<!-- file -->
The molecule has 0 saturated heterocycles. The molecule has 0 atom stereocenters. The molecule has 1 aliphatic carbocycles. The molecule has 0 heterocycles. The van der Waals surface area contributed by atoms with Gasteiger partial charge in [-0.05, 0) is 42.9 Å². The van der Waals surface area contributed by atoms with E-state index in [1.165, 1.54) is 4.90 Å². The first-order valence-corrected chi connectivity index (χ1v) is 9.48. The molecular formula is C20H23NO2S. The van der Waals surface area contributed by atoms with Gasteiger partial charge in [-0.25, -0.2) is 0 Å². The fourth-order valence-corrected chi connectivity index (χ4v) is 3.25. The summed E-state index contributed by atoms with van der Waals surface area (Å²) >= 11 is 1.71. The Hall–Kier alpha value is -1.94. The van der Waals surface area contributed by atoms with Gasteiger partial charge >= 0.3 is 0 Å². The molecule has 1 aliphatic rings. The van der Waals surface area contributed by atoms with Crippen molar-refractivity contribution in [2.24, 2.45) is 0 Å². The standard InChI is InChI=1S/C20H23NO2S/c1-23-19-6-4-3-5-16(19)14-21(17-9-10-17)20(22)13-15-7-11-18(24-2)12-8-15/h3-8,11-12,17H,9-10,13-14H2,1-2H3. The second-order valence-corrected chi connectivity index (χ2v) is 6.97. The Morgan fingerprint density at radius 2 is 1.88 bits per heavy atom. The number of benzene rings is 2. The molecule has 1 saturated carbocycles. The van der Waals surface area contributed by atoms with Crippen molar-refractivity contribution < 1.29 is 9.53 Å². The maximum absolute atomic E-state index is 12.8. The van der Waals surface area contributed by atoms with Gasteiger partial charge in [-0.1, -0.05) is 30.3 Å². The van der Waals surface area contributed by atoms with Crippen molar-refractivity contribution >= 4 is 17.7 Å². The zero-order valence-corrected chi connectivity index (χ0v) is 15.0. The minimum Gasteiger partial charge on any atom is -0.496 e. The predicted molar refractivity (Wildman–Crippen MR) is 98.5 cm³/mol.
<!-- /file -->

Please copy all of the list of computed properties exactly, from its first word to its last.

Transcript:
The molecule has 0 saturated heterocycles. The molecule has 0 atom stereocenters. The molecule has 1 aliphatic carbocycles. The molecule has 0 heterocycles. The van der Waals surface area contributed by atoms with Gasteiger partial charge in [-0.05, 0) is 42.9 Å². The van der Waals surface area contributed by atoms with E-state index in [1.165, 1.54) is 4.90 Å². The first-order valence-corrected chi connectivity index (χ1v) is 9.48. The molecular formula is C20H23NO2S. The van der Waals surface area contributed by atoms with Gasteiger partial charge in [-0.25, -0.2) is 0 Å². The fourth-order valence-corrected chi connectivity index (χ4v) is 3.25. The summed E-state index contributed by atoms with van der Waals surface area (Å²) >= 11 is 1.71. The Hall–Kier alpha value is -1.94. The van der Waals surface area contributed by atoms with Gasteiger partial charge >= 0.3 is 0 Å². The molecule has 1 aliphatic rings. The van der Waals surface area contributed by atoms with Crippen molar-refractivity contribution in [2.24, 2.45) is 0 Å². The standard InChI is InChI=1S/C20H23NO2S/c1-23-19-6-4-3-5-16(19)14-21(17-9-10-17)20(22)13-15-7-11-18(24-2)12-8-15/h3-8,11-12,17H,9-10,13-14H2,1-2H3. The second-order valence-corrected chi connectivity index (χ2v) is 6.97. The Morgan fingerprint density at radius 2 is 1.88 bits per heavy atom. The number of benzene rings is 2. The molecule has 1 saturated carbocycles. The van der Waals surface area contributed by atoms with Crippen molar-refractivity contribution < 1.29 is 9.53 Å². The maximum absolute atomic E-state index is 12.8. The van der Waals surface area contributed by atoms with Gasteiger partial charge in [-0.1, -0.05) is 30.3 Å². The van der Waals surface area contributed by atoms with Crippen molar-refractivity contribution >= 4 is 17.7 Å². The zero-order valence-corrected chi connectivity index (χ0v) is 15.0. The minimum Gasteiger partial charge on any atom is -0.496 e. The predicted molar refractivity (Wildman–Crippen MR) is 98.5 cm³/mol.